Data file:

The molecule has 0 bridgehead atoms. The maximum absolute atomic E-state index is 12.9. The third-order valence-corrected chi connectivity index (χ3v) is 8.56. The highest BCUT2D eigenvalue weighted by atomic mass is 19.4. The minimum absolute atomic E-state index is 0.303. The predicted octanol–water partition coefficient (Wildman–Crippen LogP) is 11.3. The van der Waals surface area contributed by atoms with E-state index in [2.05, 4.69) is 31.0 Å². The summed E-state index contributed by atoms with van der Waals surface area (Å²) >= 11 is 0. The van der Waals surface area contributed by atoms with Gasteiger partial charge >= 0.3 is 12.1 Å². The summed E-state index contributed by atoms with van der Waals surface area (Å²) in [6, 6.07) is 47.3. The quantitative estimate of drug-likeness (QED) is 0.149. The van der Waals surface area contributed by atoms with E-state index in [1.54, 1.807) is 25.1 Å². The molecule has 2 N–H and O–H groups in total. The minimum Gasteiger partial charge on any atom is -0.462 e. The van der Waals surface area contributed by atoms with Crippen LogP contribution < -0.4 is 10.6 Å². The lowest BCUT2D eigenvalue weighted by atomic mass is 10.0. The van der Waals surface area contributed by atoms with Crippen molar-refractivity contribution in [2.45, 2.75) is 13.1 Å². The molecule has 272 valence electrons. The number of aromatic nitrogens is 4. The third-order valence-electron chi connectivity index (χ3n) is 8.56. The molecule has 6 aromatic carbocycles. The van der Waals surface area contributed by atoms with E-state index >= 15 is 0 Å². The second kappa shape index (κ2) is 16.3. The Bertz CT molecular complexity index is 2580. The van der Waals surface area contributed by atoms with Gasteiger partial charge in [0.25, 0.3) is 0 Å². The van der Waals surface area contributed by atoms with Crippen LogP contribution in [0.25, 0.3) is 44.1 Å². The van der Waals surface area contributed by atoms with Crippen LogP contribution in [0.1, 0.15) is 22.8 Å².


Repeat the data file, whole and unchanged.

The molecule has 0 bridgehead atoms. The maximum absolute atomic E-state index is 12.9. The third-order valence-corrected chi connectivity index (χ3v) is 8.56. The highest BCUT2D eigenvalue weighted by atomic mass is 19.4. The minimum absolute atomic E-state index is 0.303. The predicted octanol–water partition coefficient (Wildman–Crippen LogP) is 11.3. The van der Waals surface area contributed by atoms with E-state index in [2.05, 4.69) is 31.0 Å². The summed E-state index contributed by atoms with van der Waals surface area (Å²) >= 11 is 0. The van der Waals surface area contributed by atoms with Gasteiger partial charge >= 0.3 is 12.1 Å². The summed E-state index contributed by atoms with van der Waals surface area (Å²) in [6, 6.07) is 47.3. The quantitative estimate of drug-likeness (QED) is 0.149. The van der Waals surface area contributed by atoms with E-state index in [1.54, 1.807) is 25.1 Å². The molecule has 2 N–H and O–H groups in total. The minimum Gasteiger partial charge on any atom is -0.462 e. The van der Waals surface area contributed by atoms with Crippen LogP contribution < -0.4 is 10.6 Å². The lowest BCUT2D eigenvalue weighted by atomic mass is 10.0. The van der Waals surface area contributed by atoms with Crippen molar-refractivity contribution in [2.45, 2.75) is 13.1 Å². The molecule has 272 valence electrons. The number of aromatic nitrogens is 4. The third-order valence-electron chi connectivity index (χ3n) is 8.56. The molecule has 6 aromatic carbocycles. The van der Waals surface area contributed by atoms with E-state index >= 15 is 0 Å². The second kappa shape index (κ2) is 16.3. The Bertz CT molecular complexity index is 2580. The van der Waals surface area contributed by atoms with Gasteiger partial charge in [0.25, 0.3) is 0 Å². The van der Waals surface area contributed by atoms with Crippen LogP contribution in [0.25, 0.3) is 44.1 Å². The van der Waals surface area contributed by atoms with Crippen LogP contribution in [0.1, 0.15) is 22.8 Å².